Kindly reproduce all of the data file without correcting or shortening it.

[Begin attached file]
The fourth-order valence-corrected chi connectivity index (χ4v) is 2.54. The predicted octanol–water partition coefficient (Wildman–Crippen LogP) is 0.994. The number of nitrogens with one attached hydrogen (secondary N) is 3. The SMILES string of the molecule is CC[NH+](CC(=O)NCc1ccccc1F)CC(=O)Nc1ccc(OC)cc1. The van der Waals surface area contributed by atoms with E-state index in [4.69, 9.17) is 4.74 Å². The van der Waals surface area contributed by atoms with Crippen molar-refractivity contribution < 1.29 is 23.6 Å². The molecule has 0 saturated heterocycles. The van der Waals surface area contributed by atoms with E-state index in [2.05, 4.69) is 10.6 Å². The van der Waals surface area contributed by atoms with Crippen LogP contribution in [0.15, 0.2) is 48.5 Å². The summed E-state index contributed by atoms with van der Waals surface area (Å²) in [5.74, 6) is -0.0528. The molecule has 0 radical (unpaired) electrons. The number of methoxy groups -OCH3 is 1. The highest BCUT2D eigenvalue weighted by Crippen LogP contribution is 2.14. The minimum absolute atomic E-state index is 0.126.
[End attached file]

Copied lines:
The fourth-order valence-corrected chi connectivity index (χ4v) is 2.54. The predicted octanol–water partition coefficient (Wildman–Crippen LogP) is 0.994. The number of nitrogens with one attached hydrogen (secondary N) is 3. The SMILES string of the molecule is CC[NH+](CC(=O)NCc1ccccc1F)CC(=O)Nc1ccc(OC)cc1. The van der Waals surface area contributed by atoms with E-state index in [4.69, 9.17) is 4.74 Å². The van der Waals surface area contributed by atoms with Crippen molar-refractivity contribution < 1.29 is 23.6 Å². The molecule has 0 saturated heterocycles. The van der Waals surface area contributed by atoms with E-state index in [2.05, 4.69) is 10.6 Å². The van der Waals surface area contributed by atoms with Crippen LogP contribution in [0.15, 0.2) is 48.5 Å². The summed E-state index contributed by atoms with van der Waals surface area (Å²) in [5.74, 6) is -0.0528. The molecule has 0 radical (unpaired) electrons. The number of methoxy groups -OCH3 is 1. The highest BCUT2D eigenvalue weighted by Crippen LogP contribution is 2.14. The minimum absolute atomic E-state index is 0.126.